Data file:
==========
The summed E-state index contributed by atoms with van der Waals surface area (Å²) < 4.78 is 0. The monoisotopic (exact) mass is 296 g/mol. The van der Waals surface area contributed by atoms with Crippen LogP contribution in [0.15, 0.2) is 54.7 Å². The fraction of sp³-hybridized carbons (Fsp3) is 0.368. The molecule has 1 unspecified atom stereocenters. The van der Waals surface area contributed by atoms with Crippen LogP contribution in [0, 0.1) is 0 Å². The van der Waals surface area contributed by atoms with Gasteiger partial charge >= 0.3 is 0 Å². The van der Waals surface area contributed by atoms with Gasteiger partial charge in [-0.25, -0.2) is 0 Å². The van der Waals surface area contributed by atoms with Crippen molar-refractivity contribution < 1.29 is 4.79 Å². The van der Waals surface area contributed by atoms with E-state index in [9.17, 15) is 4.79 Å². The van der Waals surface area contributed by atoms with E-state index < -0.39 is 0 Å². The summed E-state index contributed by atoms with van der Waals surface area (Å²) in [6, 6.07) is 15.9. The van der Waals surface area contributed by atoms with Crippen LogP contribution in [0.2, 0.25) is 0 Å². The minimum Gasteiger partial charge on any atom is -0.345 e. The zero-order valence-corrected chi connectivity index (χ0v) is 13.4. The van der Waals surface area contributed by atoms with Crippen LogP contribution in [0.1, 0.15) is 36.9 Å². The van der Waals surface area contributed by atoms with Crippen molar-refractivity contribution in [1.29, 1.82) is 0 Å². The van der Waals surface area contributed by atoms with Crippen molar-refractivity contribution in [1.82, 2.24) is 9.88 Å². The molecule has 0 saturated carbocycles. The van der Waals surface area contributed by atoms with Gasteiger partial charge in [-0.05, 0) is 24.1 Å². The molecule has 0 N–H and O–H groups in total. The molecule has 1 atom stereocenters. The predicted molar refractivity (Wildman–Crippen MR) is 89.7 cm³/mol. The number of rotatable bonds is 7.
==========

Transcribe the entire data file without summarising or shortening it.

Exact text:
The summed E-state index contributed by atoms with van der Waals surface area (Å²) < 4.78 is 0. The monoisotopic (exact) mass is 296 g/mol. The van der Waals surface area contributed by atoms with Crippen LogP contribution in [0.15, 0.2) is 54.7 Å². The fraction of sp³-hybridized carbons (Fsp3) is 0.368. The molecule has 1 unspecified atom stereocenters. The van der Waals surface area contributed by atoms with Crippen LogP contribution in [0, 0.1) is 0 Å². The van der Waals surface area contributed by atoms with Gasteiger partial charge >= 0.3 is 0 Å². The van der Waals surface area contributed by atoms with Gasteiger partial charge in [-0.25, -0.2) is 0 Å². The van der Waals surface area contributed by atoms with Crippen molar-refractivity contribution < 1.29 is 4.79 Å². The van der Waals surface area contributed by atoms with E-state index in [9.17, 15) is 4.79 Å². The van der Waals surface area contributed by atoms with E-state index < -0.39 is 0 Å². The summed E-state index contributed by atoms with van der Waals surface area (Å²) in [6, 6.07) is 15.9. The van der Waals surface area contributed by atoms with Crippen LogP contribution in [0.2, 0.25) is 0 Å². The minimum Gasteiger partial charge on any atom is -0.345 e. The zero-order valence-corrected chi connectivity index (χ0v) is 13.4. The van der Waals surface area contributed by atoms with Crippen LogP contribution in [0.1, 0.15) is 36.9 Å². The van der Waals surface area contributed by atoms with Crippen molar-refractivity contribution in [1.29, 1.82) is 0 Å². The van der Waals surface area contributed by atoms with Crippen molar-refractivity contribution in [1.82, 2.24) is 9.88 Å². The molecule has 0 saturated carbocycles. The van der Waals surface area contributed by atoms with Gasteiger partial charge in [-0.05, 0) is 24.1 Å². The molecule has 0 N–H and O–H groups in total. The molecule has 1 atom stereocenters. The predicted molar refractivity (Wildman–Crippen MR) is 89.7 cm³/mol. The number of rotatable bonds is 7.